Apr 10, 2008 rated it it was amazing
Shelves: anthology
I'm not usually a big fan of short stories, but of course I'll read anything Connie Willis writes. Even the ones that have been published before are fun to read again. I was thrilled to see "Firewatch" included in this collection, and felt the ending as strongly this time as I did the first time I read it. Other stories, like "Blued Moon" and "At the Rialto" carry Willis' trademark corporate stupidity and mangled language, but others, like "A Letter from the Clearys" and "Nonstop to Portales" ...more
Dec 18, 2007 rated it really liked it
SF, Short Stories. This isn't the definitive Connie Willis collection -- it's missing a few stories from Miracle and Other Christmas Stories and Impossible Things -- but it's close.

Of the ones I hadn't read before, I liked Nonstop to Portales, a bus of tourists in the middle of nowhere; Ado, in the future, teaching Shakespeare will only take a minute; In the Late Cretaceous, a university's paleontology department has to evolve or die; The Last of the Winnebagos, a future where dogs are extinct
Apr 09, 2009 rated it really liked it
Ms. Willis has done a lot of research into the bombings of London during World War II. This is evident through her inclusion of three (three!) different stories in this collection that have some connection to that theme. “The Winds of Marble Arch” is one; “Night Watch” is another; and “Jack” rounds out that triptych of stories.

Now, am I complaining? Heck no! Ms. Willis is a fine, extraordinary writer, and she has a knack for writing stories that are a lot like those zany romantic comedies from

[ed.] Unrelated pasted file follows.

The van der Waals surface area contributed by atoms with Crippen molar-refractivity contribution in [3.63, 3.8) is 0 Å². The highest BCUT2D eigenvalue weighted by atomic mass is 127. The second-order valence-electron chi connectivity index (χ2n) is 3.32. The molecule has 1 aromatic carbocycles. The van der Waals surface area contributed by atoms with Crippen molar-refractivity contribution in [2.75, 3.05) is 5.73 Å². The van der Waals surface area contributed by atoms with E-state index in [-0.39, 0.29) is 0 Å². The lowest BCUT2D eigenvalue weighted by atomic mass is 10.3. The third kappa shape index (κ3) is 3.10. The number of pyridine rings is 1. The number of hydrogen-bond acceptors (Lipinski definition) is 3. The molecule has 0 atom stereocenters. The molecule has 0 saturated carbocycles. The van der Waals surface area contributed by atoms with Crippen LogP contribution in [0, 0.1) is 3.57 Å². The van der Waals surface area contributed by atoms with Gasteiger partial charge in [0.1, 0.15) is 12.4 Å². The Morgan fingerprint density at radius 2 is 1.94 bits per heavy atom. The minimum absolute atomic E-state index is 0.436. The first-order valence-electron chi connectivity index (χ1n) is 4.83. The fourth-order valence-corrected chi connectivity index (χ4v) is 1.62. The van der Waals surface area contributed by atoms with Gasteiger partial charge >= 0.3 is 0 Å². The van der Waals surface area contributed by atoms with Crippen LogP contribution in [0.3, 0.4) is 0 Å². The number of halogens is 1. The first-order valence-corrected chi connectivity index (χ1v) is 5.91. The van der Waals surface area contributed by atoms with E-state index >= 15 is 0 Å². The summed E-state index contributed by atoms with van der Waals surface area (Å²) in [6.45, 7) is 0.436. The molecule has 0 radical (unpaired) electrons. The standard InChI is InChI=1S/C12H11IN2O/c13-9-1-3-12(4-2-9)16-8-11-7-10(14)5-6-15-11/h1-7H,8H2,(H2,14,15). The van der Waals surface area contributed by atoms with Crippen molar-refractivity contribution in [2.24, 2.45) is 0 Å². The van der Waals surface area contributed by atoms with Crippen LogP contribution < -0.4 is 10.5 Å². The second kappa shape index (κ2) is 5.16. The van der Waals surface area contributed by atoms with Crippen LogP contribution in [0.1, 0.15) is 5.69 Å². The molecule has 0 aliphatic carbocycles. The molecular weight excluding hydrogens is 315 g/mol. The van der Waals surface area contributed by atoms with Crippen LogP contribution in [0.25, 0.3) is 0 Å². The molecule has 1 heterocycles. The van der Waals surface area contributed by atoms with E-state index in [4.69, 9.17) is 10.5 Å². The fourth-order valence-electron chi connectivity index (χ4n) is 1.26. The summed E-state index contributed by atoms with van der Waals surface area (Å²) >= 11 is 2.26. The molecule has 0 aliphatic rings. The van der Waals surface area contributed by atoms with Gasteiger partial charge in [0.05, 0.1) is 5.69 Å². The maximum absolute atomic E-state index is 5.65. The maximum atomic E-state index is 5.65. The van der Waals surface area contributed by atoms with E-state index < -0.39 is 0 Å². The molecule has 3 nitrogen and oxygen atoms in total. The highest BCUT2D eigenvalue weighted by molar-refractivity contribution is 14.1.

May 31, 2007 rated it it was amazing
Shelves: historical, sci-fi
For some reason, it took me awhile to get into the title story. It's classic Connie and once I picked it back up after vacation, it flew. But it's still not my favorite.

I did immediately love Cash Crop. It was an early story, so haunted, very reminiscint of Daisy, in the Sun. I wasn't surprised by the twist, but I had thought she was a carrier. Still, this was gorgeous. I thought it was my favorite, until I read the next new story.

Curse of the Kings was creepy and scary and if you love The
Jamie Collins
Aug 29, 2007 rated it it was amazing
Shelves: science-fiction, wwii
A great collection. My favorite stories are Fire Watch, Even the Queen, Newsletter, Inn, and The Soul Selects Her Own Society. I love her fascination with Christmas and with The Blitz.

Stories included:
The Winds of Marble Arch
Blued Moon
Just Like the Ones We Used to Know
Daisy, in the Sun
A Letter from the Clearys
Fire Watch
Nonstop to Portales
All My Darling Daughters
In the Late Cretaceous
The Curse of Kings
Even the Queen
Cash Crop
The Last of the Winnebagos
Service for the
Jul 04, 2017 rated it really liked it
Quite a variety of stories here, particularly for Connie Willis fans. Not all the stories were to my taste, but many of them were great!

If you're a CW fan, I'm sure you'll find this well worth the read.
Mar 26, 2017 rated it it was amazing  ·  review of another edition
I enjoy reading Connie Willis' stories. They are often funny - although they might be melancholic too sometimes - and there's always an interesting concept or idea about them.
Jul 06, 2010 rated it it was amazing